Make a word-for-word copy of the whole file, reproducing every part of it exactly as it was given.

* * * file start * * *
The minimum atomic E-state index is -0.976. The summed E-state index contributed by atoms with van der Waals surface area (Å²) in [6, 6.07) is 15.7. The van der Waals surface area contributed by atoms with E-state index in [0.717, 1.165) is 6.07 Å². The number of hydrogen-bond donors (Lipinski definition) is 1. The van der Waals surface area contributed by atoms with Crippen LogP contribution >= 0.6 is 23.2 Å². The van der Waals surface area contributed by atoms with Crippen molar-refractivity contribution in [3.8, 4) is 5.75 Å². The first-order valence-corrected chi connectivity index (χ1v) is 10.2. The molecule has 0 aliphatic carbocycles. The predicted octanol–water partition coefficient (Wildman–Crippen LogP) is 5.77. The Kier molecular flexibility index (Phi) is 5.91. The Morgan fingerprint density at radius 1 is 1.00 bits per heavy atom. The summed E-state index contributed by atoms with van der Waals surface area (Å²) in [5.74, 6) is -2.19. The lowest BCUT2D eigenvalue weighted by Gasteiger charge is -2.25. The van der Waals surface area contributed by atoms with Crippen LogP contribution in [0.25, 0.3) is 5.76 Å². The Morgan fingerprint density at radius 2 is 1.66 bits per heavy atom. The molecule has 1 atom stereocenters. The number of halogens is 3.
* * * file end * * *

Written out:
The minimum atomic E-state index is -0.976. The summed E-state index contributed by atoms with van der Waals surface area (Å²) in [6, 6.07) is 15.7. The van der Waals surface area contributed by atoms with E-state index in [0.717, 1.165) is 6.07 Å². The number of hydrogen-bond donors (Lipinski definition) is 1. The van der Waals surface area contributed by atoms with Crippen LogP contribution >= 0.6 is 23.2 Å². The van der Waals surface area contributed by atoms with Crippen molar-refractivity contribution in [3.8, 4) is 5.75 Å². The first-order valence-corrected chi connectivity index (χ1v) is 10.2. The molecule has 0 aliphatic carbocycles. The predicted octanol–water partition coefficient (Wildman–Crippen LogP) is 5.77. The Kier molecular flexibility index (Phi) is 5.91. The Morgan fingerprint density at radius 1 is 1.00 bits per heavy atom. The summed E-state index contributed by atoms with van der Waals surface area (Å²) in [5.74, 6) is -2.19. The lowest BCUT2D eigenvalue weighted by Gasteiger charge is -2.25. The van der Waals surface area contributed by atoms with Crippen LogP contribution in [0.25, 0.3) is 5.76 Å². The Morgan fingerprint density at radius 2 is 1.66 bits per heavy atom. The molecule has 1 atom stereocenters. The number of halogens is 3.